Passengers in NYC midtown train were trapped with armed killer
30 passengers in New York were trapped in a Midtown train yesterday with an armed and violent man who had just stabbed a passenger to death.
Apparently, there was an argument over a seat, which turned violent, when the man stabbed the fellow passenger to death in front of terrified riders of the midtown train.
The train was a D train bound for the Bronx, and the violent passenger was identified and arrested, police say.
The Bronx-bound D train came to a screeching halt at around 2 a.m. in the tunnel between the Rockefeller Center and Seventh Avenue stations when a rider yanked the emergency cord after watching the carnage unfold.
The group of riders were stuck in the car behind locked doors as a pool of blood began to form around the dying man and the suspect, Gerardo Sanchez, 37, of The Bronx, coldly stood over him. Eventually, Sanchez strolled to one end of the car, and the rest of the passengers fled to the opposite end.
Sources identified the victim as Dwight Johnson, 36, who appeared to be homeless.
Sanchez, an exterminator, boarded the train at Rockefeller Center and asked the victim to remove his bag from an unoccupied seat — saying he had just gotten off work and was tired.
Johnson refused, and a cursing match quickly ensued.
The victim, who stood at least 6 inches taller than the 5-foot-6 Sanchez, punched his antagonist in the face, police sources said.
Sanchez — who was still wearing his work shirt emblazoned with his name, "Jerry," and the company logo, "Terminate Control" — bugged out, pulling a steak knife and plunging it into Johnson's jugular and hand, police said.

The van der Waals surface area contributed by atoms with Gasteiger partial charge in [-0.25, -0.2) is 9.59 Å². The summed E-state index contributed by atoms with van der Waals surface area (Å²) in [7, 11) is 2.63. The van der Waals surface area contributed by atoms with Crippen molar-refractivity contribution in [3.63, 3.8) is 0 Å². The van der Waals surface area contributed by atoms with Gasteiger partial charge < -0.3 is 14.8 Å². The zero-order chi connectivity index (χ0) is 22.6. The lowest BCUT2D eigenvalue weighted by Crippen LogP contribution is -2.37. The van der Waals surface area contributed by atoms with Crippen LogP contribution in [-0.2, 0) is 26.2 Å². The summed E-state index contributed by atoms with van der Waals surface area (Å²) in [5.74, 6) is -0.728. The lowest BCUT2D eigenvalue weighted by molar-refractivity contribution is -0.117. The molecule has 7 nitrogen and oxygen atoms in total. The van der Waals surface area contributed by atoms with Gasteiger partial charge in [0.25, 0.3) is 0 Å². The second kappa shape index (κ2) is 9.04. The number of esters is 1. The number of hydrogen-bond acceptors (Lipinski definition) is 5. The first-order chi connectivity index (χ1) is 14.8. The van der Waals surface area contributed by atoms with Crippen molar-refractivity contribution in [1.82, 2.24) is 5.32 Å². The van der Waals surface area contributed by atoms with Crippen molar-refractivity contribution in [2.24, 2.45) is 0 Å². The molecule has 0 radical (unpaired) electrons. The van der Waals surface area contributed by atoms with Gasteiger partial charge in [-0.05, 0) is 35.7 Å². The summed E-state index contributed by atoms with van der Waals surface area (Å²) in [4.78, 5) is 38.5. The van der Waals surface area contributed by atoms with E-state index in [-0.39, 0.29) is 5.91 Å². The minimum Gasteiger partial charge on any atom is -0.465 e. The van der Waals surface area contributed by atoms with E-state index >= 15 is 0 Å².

On hearing of the inexplicable murder over a seat in a nearly empty subway car, you would have expected the suspect to be a wild-eyed psycho right out of every straphanger's worst nightmare.
Instead, the handcuffed prisoner the police walked out of the Columbus Circle subway station Saturday morning was a balding, middle-age working man still in the uniform he wears as a pest exterminator.
His red shirt read "Jerry" over the right breast, "Terminate Control" over the left, as might a killer in a bad horror movie, but he was too mild-looking to seem capable of killing anything bigger than a cockroach.
In that instance, we expected the suspect to be a hardened rockhead. Carvett Gentles proved to look even younger than his 16 years and too scrawny to inflict even a bloody nose without a pistol.
Neither suspect looked the part just as neither crime fit what the statistics say remains the safest big city in America.
Just be thankful that the suddenly crazed killer aboard the D train early Saturday morning did not have a gun. Any of the handful of people aboard could have been felled by a stray round.